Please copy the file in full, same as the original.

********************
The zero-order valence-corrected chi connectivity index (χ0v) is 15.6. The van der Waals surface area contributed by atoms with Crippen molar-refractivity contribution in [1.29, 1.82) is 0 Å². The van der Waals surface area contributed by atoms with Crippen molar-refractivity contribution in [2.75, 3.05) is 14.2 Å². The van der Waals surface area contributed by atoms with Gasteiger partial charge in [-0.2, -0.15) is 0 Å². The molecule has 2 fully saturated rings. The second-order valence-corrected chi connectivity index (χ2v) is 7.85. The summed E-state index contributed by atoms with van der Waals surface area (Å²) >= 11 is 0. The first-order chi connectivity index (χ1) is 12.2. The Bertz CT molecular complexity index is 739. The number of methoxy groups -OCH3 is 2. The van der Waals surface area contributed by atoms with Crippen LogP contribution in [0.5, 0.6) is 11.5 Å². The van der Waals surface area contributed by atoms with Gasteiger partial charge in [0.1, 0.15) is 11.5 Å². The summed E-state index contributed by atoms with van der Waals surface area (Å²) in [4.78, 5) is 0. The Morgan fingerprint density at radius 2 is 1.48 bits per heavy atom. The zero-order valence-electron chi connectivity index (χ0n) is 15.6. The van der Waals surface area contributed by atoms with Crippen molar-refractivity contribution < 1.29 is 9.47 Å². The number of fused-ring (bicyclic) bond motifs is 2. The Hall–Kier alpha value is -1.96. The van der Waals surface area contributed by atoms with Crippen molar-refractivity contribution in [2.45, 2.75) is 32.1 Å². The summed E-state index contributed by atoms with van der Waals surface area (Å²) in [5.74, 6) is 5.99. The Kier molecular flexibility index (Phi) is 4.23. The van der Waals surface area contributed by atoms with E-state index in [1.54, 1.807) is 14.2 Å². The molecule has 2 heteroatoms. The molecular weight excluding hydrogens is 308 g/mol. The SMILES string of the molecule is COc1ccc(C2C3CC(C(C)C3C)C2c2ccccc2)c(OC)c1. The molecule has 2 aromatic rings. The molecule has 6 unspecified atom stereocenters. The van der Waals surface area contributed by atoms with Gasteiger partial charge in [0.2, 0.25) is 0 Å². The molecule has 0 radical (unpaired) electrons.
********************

The zero-order valence-corrected chi connectivity index (χ0v) is 15.6. The van der Waals surface area contributed by atoms with Crippen molar-refractivity contribution in [1.29, 1.82) is 0 Å². The van der Waals surface area contributed by atoms with Crippen molar-refractivity contribution in [2.75, 3.05) is 14.2 Å². The van der Waals surface area contributed by atoms with Gasteiger partial charge in [-0.2, -0.15) is 0 Å². The molecule has 2 fully saturated rings. The second-order valence-corrected chi connectivity index (χ2v) is 7.85. The summed E-state index contributed by atoms with van der Waals surface area (Å²) >= 11 is 0. The first-order chi connectivity index (χ1) is 12.2. The Bertz CT molecular complexity index is 739. The number of methoxy groups -OCH3 is 2. The van der Waals surface area contributed by atoms with Crippen LogP contribution in [0.5, 0.6) is 11.5 Å². The van der Waals surface area contributed by atoms with Gasteiger partial charge in [0.1, 0.15) is 11.5 Å². The summed E-state index contributed by atoms with van der Waals surface area (Å²) in [4.78, 5) is 0. The Morgan fingerprint density at radius 2 is 1.48 bits per heavy atom. The zero-order valence-electron chi connectivity index (χ0n) is 15.6. The van der Waals surface area contributed by atoms with Crippen molar-refractivity contribution < 1.29 is 9.47 Å². The number of fused-ring (bicyclic) bond motifs is 2. The Hall–Kier alpha value is -1.96. The van der Waals surface area contributed by atoms with Crippen molar-refractivity contribution in [2.45, 2.75) is 32.1 Å². The summed E-state index contributed by atoms with van der Waals surface area (Å²) in [5.74, 6) is 5.99. The Kier molecular flexibility index (Phi) is 4.23. The van der Waals surface area contributed by atoms with E-state index in [1.54, 1.807) is 14.2 Å². The molecule has 2 heteroatoms. The molecular weight excluding hydrogens is 308 g/mol. The SMILES string of the molecule is COc1ccc(C2C3CC(C(C)C3C)C2c2ccccc2)c(OC)c1. The molecule has 2 aromatic rings. The molecule has 6 unspecified atom stereocenters. The van der Waals surface area contributed by atoms with Gasteiger partial charge in [0.2, 0.25) is 0 Å². The molecule has 0 radical (unpaired) electrons.